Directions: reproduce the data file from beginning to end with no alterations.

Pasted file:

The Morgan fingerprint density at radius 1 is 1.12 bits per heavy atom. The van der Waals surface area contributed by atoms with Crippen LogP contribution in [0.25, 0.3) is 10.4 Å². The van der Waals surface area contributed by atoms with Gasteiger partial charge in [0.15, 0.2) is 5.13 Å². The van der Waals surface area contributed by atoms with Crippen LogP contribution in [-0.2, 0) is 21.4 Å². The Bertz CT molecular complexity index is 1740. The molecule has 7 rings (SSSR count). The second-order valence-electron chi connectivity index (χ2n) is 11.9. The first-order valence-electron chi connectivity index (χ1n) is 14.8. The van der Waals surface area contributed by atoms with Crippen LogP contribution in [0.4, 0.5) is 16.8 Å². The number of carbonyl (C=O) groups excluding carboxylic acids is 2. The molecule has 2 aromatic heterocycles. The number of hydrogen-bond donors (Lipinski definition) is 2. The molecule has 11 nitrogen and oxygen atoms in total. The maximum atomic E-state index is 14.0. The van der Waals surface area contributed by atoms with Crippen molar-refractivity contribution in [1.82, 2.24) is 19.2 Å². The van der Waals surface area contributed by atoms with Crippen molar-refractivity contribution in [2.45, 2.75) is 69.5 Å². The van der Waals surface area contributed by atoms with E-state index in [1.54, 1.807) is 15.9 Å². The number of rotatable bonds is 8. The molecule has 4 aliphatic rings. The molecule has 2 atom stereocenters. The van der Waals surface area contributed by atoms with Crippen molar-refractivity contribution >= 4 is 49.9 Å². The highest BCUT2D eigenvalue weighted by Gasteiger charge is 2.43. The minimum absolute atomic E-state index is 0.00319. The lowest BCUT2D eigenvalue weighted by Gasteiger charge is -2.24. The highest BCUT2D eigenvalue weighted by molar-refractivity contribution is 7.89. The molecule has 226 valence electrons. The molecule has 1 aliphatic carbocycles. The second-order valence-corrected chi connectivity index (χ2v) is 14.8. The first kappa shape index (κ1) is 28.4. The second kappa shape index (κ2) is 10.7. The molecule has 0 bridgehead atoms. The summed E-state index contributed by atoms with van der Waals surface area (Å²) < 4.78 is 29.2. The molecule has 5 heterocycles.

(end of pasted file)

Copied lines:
The Morgan fingerprint density at radius 1 is 1.12 bits per heavy atom. The van der Waals surface area contributed by atoms with Crippen LogP contribution in [0.25, 0.3) is 10.4 Å². The van der Waals surface area contributed by atoms with Gasteiger partial charge in [0.15, 0.2) is 5.13 Å². The van der Waals surface area contributed by atoms with Crippen LogP contribution in [-0.2, 0) is 21.4 Å². The Bertz CT molecular complexity index is 1740. The molecule has 7 rings (SSSR count). The second-order valence-electron chi connectivity index (χ2n) is 11.9. The first-order valence-electron chi connectivity index (χ1n) is 14.8. The van der Waals surface area contributed by atoms with Crippen LogP contribution in [0.4, 0.5) is 16.8 Å². The number of carbonyl (C=O) groups excluding carboxylic acids is 2. The molecule has 2 aromatic heterocycles. The number of hydrogen-bond donors (Lipinski definition) is 2. The molecule has 11 nitrogen and oxygen atoms in total. The maximum atomic E-state index is 14.0. The van der Waals surface area contributed by atoms with Crippen molar-refractivity contribution in [1.82, 2.24) is 19.2 Å². The van der Waals surface area contributed by atoms with Crippen molar-refractivity contribution in [2.45, 2.75) is 69.5 Å². The van der Waals surface area contributed by atoms with E-state index in [1.54, 1.807) is 15.9 Å². The number of rotatable bonds is 8. The molecule has 4 aliphatic rings. The molecule has 2 atom stereocenters. The van der Waals surface area contributed by atoms with Crippen molar-refractivity contribution >= 4 is 49.9 Å². The highest BCUT2D eigenvalue weighted by Gasteiger charge is 2.43. The minimum absolute atomic E-state index is 0.00319. The lowest BCUT2D eigenvalue weighted by Gasteiger charge is -2.24. The highest BCUT2D eigenvalue weighted by molar-refractivity contribution is 7.89. The molecule has 226 valence electrons. The molecule has 1 aliphatic carbocycles. The second-order valence-corrected chi connectivity index (χ2v) is 14.8. The first kappa shape index (κ1) is 28.4. The second kappa shape index (κ2) is 10.7. The molecule has 0 bridgehead atoms. The summed E-state index contributed by atoms with van der Waals surface area (Å²) < 4.78 is 29.2. The molecule has 5 heterocycles.